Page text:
Saturday, 26 May 2018

In praise of trash

I've never got out of my habit of playing 'coffee house' openings, especially when I'm actually playing in a 'coffee house' type event. And so it was today, where I played a couple of terrible games, interspersed with a few 'coffee house' wins. And in true coffee house style, I was helped by my opponent getting somewhat confused with what I was doing. Here is Exhibit A


Press,Shaun - Dude, A [C21]
Pub Chess, May 2018



Friday, 25 May 2018

And the bottom seed is ... Anand!

I've just had a look at the upcoming Altibox tournament in Norway, and noticed that the *bottom* seed in this 10 player event is Viswanathan Anand. He is in good company though, as the 9th seed is Lev Aronian a mere 4 rating points ahead of him.
At the other end of the event, Carlsen, Caruana, and Mamedyarov are the 2800+ players, with the rest of the field squeezed in between them. The first round of play is on Monday 28th May, although there are other events leading into, including a simul by Wesley So.
Also interesting is the format for the open event running alongside the main event. Although it is a 7 round event, the first 3 rounds are rapidplay games (15m+10s), played on the Friday evening. Saturday and Sunday see four 90m+30s (2 on each day), to round out the event. The entry fees are quite pricey, at what would be $150 Australian, although pretty much everything in Norway is pricey!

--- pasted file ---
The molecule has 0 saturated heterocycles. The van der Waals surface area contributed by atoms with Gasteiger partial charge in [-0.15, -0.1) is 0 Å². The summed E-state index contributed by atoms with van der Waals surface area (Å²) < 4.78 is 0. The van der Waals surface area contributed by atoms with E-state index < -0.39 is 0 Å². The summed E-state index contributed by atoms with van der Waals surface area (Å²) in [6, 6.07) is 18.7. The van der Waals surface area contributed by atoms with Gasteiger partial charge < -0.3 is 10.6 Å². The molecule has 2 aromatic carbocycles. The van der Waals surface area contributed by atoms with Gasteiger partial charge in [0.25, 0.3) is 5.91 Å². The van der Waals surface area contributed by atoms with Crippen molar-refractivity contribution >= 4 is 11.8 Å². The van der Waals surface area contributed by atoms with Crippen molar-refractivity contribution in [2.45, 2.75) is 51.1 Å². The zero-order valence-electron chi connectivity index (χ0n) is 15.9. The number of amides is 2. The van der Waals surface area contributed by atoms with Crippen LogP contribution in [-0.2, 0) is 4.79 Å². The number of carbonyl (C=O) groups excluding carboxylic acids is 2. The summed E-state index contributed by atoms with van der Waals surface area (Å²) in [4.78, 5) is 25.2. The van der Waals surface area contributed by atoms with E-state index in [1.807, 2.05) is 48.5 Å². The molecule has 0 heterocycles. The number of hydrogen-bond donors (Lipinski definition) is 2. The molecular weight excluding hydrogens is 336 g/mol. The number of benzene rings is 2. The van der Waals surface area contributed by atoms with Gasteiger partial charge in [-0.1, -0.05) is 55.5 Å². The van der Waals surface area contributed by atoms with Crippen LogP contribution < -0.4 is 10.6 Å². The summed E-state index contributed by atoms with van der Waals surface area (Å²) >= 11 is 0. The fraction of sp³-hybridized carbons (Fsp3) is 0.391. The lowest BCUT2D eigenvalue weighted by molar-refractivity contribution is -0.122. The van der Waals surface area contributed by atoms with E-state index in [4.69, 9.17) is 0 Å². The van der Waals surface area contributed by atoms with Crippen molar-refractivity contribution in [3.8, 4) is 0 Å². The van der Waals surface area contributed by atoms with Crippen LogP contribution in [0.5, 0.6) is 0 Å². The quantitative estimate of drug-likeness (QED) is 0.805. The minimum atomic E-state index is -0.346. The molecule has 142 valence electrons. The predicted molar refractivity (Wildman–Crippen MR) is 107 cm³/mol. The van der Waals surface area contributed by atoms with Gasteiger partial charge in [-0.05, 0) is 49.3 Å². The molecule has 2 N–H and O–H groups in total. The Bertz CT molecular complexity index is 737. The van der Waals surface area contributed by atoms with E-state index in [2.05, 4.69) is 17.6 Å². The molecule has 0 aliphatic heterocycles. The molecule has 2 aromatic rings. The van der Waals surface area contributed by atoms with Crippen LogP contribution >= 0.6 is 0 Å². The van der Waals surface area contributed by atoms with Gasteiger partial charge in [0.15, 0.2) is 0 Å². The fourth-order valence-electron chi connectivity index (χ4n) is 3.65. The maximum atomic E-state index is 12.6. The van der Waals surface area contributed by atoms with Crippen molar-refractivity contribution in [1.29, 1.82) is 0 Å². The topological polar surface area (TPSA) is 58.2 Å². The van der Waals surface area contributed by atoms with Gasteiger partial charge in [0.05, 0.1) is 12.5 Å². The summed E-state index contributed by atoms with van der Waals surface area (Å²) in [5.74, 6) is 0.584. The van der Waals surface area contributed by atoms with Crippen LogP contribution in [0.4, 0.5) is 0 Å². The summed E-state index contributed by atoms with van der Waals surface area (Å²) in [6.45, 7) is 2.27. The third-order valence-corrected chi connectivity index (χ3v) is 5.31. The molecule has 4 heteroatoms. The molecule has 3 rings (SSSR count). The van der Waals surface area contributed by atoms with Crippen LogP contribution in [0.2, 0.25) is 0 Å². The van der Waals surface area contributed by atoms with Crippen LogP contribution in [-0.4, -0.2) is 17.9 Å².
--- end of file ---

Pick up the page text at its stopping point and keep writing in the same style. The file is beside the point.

With such a strong field lined up, it is very difficult to pick a winner. I generally do well at this by picking Carlsen in whichever event he is playing in, but I'd love to see Anand win, as it isn't every day that the bottom seed wins a high level RR.

Wednesday, 23 May 2018

Making my life easier

I spent today running a small interschool competition in Canberra. As the field wasn't very large, the rounds tended to finish quite quickly. To make sure we stuck to some sort of sensible schedule, I used the time in between rounds to do a bit of coaching.
The first lesson I gave was on the 'Electric Fence' checkmate (Mate with Q+R or R+R). Fortunately for me the players were quite attentive, as it seemed that the lesson sunk in. Over the next few rounds, this became the 'go to' method of winning the game, especially by players who had never checkmated this way before. As a result, there were very few games that were dragged out by kings being unsuccessfully chased around the board. This meant the rounds finished even quicker(!), giving me more time to do even more coaching.
So if you are running a school event, showing a few basic checkmating ideas (Electric Fence, K+Q v K) might make the event run a little more smoothly.

Tuesday, 22 May 2018

The Chess Club

When is a chess club not a chess club? When is it The Chess Club.
The club I am referring to is the Chess Club in London, which is a private members club located in Mayfair. It has a bar, restaurant and lounge areas, and indeed some chess sets, but I assume its main function is as a club, rather than somewhere to play chess. If you want to check out the interiors before visiting, https://martynwhitedesigns.com/blogs/interiors/chess-club-london covers it nicely. If you are interested in visiting or joining, the clubs own website https://www.chessclublondon.com/ has all the details.